• joelluth

    This is a common misconception about color space – Adobe RGB doesn’t give you more colors than sRGB. It gives a wider range of colors, but the (maximum) number of colors is determined by the bit depth and JPEG is 8 bits/channel or ~16.8 million colors. If you use Adobe RGB those colors are spread over a wider gamut, if you then convert to sRGB you will either lose information (out of sRGB gamut colors have to be discarded/reassigned) or you gain nothing (your original was all in sRGB gamut anyway). If you’re going to shoot JPEG you’d be better off using sRGB from start to finish.

  • joelluth

    Nice article! Another huge benefit of raw is the ability to adjust white balance after the fact. Sometimes it’s just not practical to “get it right in camera” with WB. Outside you might have intermittent clouds, inside you could have varying lighting conditions (try shooting a rock concert sometime). Being able to handle this in post is a big one for me.

  • For sure Joelluth, its always a good idea to get it right in camera, but not always possible. RAW gives you that flexibility!!

  • Leslie Hoerwinkle

    Since switching to Fuji mirrorless cameras a few years ago, the jpegs are so clean I rarely shoot RAW any more.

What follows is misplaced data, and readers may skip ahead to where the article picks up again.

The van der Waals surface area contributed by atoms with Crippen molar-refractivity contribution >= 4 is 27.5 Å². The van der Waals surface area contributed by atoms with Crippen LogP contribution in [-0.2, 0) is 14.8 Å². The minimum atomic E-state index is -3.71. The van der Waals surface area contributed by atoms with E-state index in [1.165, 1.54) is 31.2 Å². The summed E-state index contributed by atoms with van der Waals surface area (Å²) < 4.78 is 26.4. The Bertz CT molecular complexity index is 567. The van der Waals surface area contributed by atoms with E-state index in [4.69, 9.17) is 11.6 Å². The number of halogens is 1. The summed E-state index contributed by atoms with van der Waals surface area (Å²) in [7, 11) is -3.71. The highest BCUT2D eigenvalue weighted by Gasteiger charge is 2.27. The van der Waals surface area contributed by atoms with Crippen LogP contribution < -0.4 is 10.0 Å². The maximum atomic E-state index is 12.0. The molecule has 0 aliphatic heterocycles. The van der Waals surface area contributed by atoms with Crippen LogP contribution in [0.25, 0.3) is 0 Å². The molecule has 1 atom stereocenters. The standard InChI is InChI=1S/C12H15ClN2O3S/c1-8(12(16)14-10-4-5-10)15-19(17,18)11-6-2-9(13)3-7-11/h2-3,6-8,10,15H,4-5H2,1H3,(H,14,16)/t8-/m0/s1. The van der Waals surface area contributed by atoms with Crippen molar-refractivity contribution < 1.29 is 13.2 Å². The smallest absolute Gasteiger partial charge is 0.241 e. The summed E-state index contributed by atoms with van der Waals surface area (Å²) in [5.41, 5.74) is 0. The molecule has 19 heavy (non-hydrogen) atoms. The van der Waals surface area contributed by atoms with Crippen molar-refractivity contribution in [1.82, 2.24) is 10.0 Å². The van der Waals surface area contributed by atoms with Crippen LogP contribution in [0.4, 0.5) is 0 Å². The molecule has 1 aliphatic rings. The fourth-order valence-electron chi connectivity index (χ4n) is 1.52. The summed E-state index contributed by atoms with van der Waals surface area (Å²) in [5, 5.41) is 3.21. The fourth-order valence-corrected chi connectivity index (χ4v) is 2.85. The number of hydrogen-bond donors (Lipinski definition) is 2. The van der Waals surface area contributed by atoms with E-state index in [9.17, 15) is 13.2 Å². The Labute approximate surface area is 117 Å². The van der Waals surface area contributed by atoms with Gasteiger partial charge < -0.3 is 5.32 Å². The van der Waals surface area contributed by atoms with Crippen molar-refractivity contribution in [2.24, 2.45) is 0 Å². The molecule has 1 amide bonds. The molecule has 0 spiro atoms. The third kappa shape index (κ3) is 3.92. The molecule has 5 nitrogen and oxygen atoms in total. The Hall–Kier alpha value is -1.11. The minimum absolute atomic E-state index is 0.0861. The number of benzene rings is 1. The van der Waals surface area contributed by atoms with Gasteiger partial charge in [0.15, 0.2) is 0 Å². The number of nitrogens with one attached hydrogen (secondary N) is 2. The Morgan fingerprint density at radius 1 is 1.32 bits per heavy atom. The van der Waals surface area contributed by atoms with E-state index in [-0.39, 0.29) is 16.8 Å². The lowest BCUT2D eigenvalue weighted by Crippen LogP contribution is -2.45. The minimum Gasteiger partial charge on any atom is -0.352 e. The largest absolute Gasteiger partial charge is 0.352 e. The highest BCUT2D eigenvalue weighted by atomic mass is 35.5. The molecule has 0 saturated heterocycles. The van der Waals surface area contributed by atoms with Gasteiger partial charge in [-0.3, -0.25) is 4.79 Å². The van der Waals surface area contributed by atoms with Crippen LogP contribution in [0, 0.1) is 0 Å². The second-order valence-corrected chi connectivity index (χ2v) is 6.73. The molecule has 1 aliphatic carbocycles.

• Tony Isbitt

    I would like to see a side by side same scene or split scene with a best production raw and a best production jpeg. Then I shall make a decision to change from jpeg to raw.

  • I covered this on my blog before Tony 🙂

  • Tom Zaccario

    I am an amateur who shoots mainly landscape and family photos, but I still believe in backing up the backup. I have an external HD (costs little, for the peace of mind it offers), and to back that up I use Carbonite (web based, decent 1 time yearly fees). Family photos are memories that can never be replaced.

  • Tony Isbitt

    Hello Tom,
    I have now read your blog and found it very interesting. Something to think about.

  • Richard A. Phillips

    A couple of more reasons: